Shown on the left is the middle aisle of the Hall of Pillars in the valley temple of the Pyramid of Khafre, Gizeh. It is from the fourth dynasty dating back to about 2575-2525 B.C. The valley temple of the Pyramid of Khafre was built using the post-and-lintel system in which horizontal beams, or "lintels," rest on upright supports, or "posts." At Gizeh, both the posts and lintels were enormous red-granite monoliths which were finely proportioned, skillfully cut and polished, and devoid of decoration. This plain, yet grand look helped to give the place a feeling of timelessness. They wanted these temples to symbolize all which is changeless and eternal.
To the left is a massive, block-stone statue called "Menkaure and Khamerenebty" from Gizeh. It too comes from the fourth dynasty which dates back to about 2525-2475 B.C. The artist chose to use slate carved straight off of a massive block. The reason is that his goal was to create a sculpture that would endure the test of time since the ka (the soul) returned to the statue after its body was decomposed. The statue is of a married couple, Menkaure and Khamerenebty. Menkaure's pose is canonical, that is, rigidly frontal with his arms hanging straight down tightly and close to his well-built body. His fists are clenched and his thumbs are forward. His leg is extended to the front, but there are no signs of contraposto; there is no shift in the angle of his hips. His wife is standing in a similar fashion, but her hands gently rest upon the body of her husband. Signs of affection and emotion are non-existant. The dark hue of the slate from which they were carved gives the piece a sort of timelessness for which their purpose was intended.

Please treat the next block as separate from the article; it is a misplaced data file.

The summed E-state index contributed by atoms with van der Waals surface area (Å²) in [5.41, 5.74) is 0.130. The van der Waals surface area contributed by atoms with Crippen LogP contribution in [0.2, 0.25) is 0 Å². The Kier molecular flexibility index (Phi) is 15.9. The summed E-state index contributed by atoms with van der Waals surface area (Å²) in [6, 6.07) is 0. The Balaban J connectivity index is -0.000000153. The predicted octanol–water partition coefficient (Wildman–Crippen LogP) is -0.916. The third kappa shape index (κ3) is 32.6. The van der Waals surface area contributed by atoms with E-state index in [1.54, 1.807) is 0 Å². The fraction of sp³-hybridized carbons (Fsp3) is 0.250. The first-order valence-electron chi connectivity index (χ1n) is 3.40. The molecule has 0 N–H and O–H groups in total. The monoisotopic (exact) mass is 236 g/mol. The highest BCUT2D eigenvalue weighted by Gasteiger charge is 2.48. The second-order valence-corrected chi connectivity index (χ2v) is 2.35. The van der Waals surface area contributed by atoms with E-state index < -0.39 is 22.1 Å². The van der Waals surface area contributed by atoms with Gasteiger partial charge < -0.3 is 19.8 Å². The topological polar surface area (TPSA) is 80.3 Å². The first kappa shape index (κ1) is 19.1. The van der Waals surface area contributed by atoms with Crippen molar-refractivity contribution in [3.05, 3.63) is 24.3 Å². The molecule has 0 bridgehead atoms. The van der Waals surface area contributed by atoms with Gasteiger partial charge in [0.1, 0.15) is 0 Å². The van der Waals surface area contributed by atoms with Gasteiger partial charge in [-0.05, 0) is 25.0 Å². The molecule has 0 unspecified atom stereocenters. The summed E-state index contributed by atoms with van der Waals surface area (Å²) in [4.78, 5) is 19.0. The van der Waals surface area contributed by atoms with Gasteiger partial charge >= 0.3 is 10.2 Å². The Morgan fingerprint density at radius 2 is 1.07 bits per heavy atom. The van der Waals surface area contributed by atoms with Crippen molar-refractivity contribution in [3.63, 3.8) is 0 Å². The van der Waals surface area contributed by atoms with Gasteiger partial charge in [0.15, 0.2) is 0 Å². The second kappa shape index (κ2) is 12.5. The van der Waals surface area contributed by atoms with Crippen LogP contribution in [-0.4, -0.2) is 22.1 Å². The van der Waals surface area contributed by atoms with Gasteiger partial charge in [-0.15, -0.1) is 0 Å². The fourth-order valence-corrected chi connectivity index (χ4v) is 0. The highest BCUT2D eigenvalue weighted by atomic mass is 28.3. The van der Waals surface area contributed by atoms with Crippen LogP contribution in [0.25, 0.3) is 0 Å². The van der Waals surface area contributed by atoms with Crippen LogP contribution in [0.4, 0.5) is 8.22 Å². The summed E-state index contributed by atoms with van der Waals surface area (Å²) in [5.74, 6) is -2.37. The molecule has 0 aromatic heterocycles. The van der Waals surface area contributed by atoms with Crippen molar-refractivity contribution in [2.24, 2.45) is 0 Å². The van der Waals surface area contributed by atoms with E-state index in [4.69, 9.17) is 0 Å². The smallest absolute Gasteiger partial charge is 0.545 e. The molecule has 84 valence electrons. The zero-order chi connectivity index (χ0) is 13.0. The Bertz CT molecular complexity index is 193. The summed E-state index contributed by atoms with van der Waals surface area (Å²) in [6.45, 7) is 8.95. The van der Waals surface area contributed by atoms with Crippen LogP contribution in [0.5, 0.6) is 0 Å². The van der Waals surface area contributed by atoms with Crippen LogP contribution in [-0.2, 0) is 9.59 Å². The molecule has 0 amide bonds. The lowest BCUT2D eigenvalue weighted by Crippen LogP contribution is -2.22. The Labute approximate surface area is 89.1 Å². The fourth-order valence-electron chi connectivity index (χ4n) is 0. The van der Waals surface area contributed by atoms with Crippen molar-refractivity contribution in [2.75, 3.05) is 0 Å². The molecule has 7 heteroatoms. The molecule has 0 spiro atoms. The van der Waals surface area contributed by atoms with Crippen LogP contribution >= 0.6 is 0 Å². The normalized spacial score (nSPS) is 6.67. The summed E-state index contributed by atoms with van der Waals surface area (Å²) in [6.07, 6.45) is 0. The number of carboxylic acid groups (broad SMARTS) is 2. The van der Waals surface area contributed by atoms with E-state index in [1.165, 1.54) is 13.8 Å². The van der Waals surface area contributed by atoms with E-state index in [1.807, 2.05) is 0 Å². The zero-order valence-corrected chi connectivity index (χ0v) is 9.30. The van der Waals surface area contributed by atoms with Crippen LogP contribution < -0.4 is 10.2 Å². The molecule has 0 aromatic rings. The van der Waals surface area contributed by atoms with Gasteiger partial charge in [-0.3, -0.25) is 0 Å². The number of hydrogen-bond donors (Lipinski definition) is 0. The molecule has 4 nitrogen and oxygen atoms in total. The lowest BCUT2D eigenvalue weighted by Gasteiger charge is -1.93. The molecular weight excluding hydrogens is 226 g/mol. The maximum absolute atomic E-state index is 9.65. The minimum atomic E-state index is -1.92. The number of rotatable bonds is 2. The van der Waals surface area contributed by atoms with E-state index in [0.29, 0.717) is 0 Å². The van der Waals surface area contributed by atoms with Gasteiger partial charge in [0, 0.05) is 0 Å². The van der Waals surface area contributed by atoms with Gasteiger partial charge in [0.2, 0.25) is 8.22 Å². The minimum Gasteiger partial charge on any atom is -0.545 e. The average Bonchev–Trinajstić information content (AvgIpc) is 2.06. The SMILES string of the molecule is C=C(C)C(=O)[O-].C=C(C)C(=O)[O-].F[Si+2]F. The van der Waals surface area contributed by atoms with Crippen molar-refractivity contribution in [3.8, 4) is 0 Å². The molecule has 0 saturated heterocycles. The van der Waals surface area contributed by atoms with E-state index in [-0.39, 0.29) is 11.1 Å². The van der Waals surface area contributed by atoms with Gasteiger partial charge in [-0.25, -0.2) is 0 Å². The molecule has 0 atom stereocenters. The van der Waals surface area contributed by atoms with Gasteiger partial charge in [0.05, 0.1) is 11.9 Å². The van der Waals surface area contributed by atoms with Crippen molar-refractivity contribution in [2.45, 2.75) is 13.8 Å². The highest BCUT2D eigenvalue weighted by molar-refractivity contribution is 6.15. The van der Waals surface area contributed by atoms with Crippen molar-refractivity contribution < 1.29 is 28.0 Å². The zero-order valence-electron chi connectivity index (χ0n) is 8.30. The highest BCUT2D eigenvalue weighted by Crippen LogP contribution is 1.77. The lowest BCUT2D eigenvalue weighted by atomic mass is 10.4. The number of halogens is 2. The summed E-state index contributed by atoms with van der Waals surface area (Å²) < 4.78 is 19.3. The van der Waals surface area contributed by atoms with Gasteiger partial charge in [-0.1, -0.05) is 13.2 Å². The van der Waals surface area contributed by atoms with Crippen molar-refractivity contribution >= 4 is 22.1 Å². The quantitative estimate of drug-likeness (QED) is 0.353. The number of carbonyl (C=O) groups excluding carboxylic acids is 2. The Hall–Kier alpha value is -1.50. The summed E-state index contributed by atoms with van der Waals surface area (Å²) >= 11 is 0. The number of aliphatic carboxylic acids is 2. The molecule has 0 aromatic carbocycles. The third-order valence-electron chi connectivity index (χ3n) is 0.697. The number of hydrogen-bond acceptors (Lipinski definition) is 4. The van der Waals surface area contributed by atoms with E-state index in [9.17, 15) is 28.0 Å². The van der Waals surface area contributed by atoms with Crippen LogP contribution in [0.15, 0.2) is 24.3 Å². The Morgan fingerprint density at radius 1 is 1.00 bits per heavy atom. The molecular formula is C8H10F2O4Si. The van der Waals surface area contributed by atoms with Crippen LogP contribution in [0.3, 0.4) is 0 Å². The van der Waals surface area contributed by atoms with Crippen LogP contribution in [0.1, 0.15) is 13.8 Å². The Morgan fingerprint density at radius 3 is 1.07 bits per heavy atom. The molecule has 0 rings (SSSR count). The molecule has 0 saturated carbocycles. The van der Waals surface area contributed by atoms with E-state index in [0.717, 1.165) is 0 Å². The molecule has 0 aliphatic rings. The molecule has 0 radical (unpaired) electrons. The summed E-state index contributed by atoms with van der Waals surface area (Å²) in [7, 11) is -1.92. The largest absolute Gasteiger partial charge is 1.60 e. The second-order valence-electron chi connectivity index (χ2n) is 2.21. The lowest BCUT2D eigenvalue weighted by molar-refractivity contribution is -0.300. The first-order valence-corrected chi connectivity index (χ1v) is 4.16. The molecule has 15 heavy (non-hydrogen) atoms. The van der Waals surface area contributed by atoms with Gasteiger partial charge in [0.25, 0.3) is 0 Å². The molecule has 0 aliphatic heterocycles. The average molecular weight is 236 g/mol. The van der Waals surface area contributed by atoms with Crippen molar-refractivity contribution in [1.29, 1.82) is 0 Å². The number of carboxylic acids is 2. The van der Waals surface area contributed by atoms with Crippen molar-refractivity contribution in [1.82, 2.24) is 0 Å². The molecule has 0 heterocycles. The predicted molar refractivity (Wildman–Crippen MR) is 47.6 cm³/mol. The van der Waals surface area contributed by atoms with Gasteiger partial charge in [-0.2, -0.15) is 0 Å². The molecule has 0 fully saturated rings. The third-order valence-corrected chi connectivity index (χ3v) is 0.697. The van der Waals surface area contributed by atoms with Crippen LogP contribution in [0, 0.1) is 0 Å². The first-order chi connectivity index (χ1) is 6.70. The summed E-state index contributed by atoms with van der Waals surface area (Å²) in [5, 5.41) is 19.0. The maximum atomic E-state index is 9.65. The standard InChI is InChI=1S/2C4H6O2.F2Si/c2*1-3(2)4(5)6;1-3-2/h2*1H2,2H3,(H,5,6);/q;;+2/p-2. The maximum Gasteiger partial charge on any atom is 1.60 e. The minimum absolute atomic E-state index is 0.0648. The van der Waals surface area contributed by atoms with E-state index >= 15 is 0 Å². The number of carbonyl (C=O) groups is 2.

Above is Ka-Aper (Sheikh el Beled) from his mastaba tomb at Saqqara. This piece, which comes from the fifth dynasty, dates back to about 2500-2400 B.C and is a wood carving. Adhering to Egyptian conventions, the statue is is rigid and frontal. He also lacks the hip-shift which would give him a realistic touch. It was originally covered in plaster because that is what Egyptians used to do to wooden art works when the wood was very soft or unattractive.
This here is a fresco called "Geese." It comes from the mastaba tomb of Atet at Medum (Dynasty IV) dating back to 2600-2550 B.C. The medium used was tempera on plaster. It is a fresco secco (dry fresco), which means that it is not a true fresco. The geese, because they were below mankind, were represented optically unlike man who was represented ideally.
Pictured to the left is the Interior hall of the rock-cut tomb of Amenemhet, Beni Hasan. It came from the twelfth dynasty. It has "reserve" columns which serve no function; they were mere decorations. The columns shafts are fluted vertically for decoration. At this point Egyptian conventions have not changed. These people were quite stubborn. The walls of the tomb were also painted, and as usual, the same themes occured.
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This (above) is the Hypostyle hall in the Temple of Amen-Re at Karnak dating back to 1275-1225 B.C. during the nineteenth dynasty. A hypostyle hall is one which has a roof supported by columns. The hall is lighted by clerestory windows. At this hall there are two different types of capitals, bud-shaped or bell-shaped (campaniform.)
Above is Akhenaton, pillar statue from the Temple of Amen-Re at Karnak from Dynasty XVIII. It is 13' high, gaunt, and frontal. It also have curves like a female model. The predilection for curved lines stresses the softness of the slack, big-hipped body, a far cry from Akhenaton's predecessors.